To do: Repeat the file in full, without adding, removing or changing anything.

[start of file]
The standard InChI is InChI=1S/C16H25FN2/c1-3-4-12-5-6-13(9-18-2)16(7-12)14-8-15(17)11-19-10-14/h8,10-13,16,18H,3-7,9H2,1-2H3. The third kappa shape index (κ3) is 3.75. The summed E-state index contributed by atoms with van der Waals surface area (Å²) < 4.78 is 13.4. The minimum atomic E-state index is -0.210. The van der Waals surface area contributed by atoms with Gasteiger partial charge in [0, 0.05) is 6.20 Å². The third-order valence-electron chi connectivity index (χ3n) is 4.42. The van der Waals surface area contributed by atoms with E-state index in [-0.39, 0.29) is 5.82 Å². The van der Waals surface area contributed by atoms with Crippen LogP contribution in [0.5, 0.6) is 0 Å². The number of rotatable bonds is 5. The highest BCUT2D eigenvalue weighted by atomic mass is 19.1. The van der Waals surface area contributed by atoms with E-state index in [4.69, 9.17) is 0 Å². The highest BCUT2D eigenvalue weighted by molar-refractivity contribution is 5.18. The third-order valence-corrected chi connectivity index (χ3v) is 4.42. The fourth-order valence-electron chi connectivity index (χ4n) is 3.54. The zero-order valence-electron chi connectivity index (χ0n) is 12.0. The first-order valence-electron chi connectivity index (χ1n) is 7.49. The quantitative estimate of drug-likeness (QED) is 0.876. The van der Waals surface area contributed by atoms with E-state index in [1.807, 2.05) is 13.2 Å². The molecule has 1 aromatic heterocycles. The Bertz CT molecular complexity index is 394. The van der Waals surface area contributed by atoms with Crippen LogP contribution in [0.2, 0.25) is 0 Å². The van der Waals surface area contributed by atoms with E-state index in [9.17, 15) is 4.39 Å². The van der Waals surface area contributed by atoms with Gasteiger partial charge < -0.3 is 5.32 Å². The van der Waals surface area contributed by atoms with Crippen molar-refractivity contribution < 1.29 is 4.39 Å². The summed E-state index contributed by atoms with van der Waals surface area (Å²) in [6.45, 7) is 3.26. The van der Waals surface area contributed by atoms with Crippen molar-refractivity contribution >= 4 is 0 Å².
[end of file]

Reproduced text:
The standard InChI is InChI=1S/C16H25FN2/c1-3-4-12-5-6-13(9-18-2)16(7-12)14-8-15(17)11-19-10-14/h8,10-13,16,18H,3-7,9H2,1-2H3. The third kappa shape index (κ3) is 3.75. The summed E-state index contributed by atoms with van der Waals surface area (Å²) < 4.78 is 13.4. The minimum atomic E-state index is -0.210. The van der Waals surface area contributed by atoms with Gasteiger partial charge in [0, 0.05) is 6.20 Å². The third-order valence-electron chi connectivity index (χ3n) is 4.42. The van der Waals surface area contributed by atoms with E-state index in [-0.39, 0.29) is 5.82 Å². The van der Waals surface area contributed by atoms with Crippen LogP contribution in [0.5, 0.6) is 0 Å². The number of rotatable bonds is 5. The highest BCUT2D eigenvalue weighted by atomic mass is 19.1. The van der Waals surface area contributed by atoms with E-state index in [4.69, 9.17) is 0 Å². The highest BCUT2D eigenvalue weighted by molar-refractivity contribution is 5.18. The third-order valence-corrected chi connectivity index (χ3v) is 4.42. The fourth-order valence-electron chi connectivity index (χ4n) is 3.54. The zero-order valence-electron chi connectivity index (χ0n) is 12.0. The first-order valence-electron chi connectivity index (χ1n) is 7.49. The quantitative estimate of drug-likeness (QED) is 0.876. The van der Waals surface area contributed by atoms with E-state index in [1.807, 2.05) is 13.2 Å². The molecule has 1 aromatic heterocycles. The Bertz CT molecular complexity index is 394. The van der Waals surface area contributed by atoms with Crippen LogP contribution in [0.2, 0.25) is 0 Å². The van der Waals surface area contributed by atoms with E-state index in [9.17, 15) is 4.39 Å². The van der Waals surface area contributed by atoms with Gasteiger partial charge < -0.3 is 5.32 Å². The van der Waals surface area contributed by atoms with Crippen molar-refractivity contribution < 1.29 is 4.39 Å². The summed E-state index contributed by atoms with van der Waals surface area (Å²) in [6.45, 7) is 3.26. The van der Waals surface area contributed by atoms with Crippen molar-refractivity contribution >= 4 is 0 Å².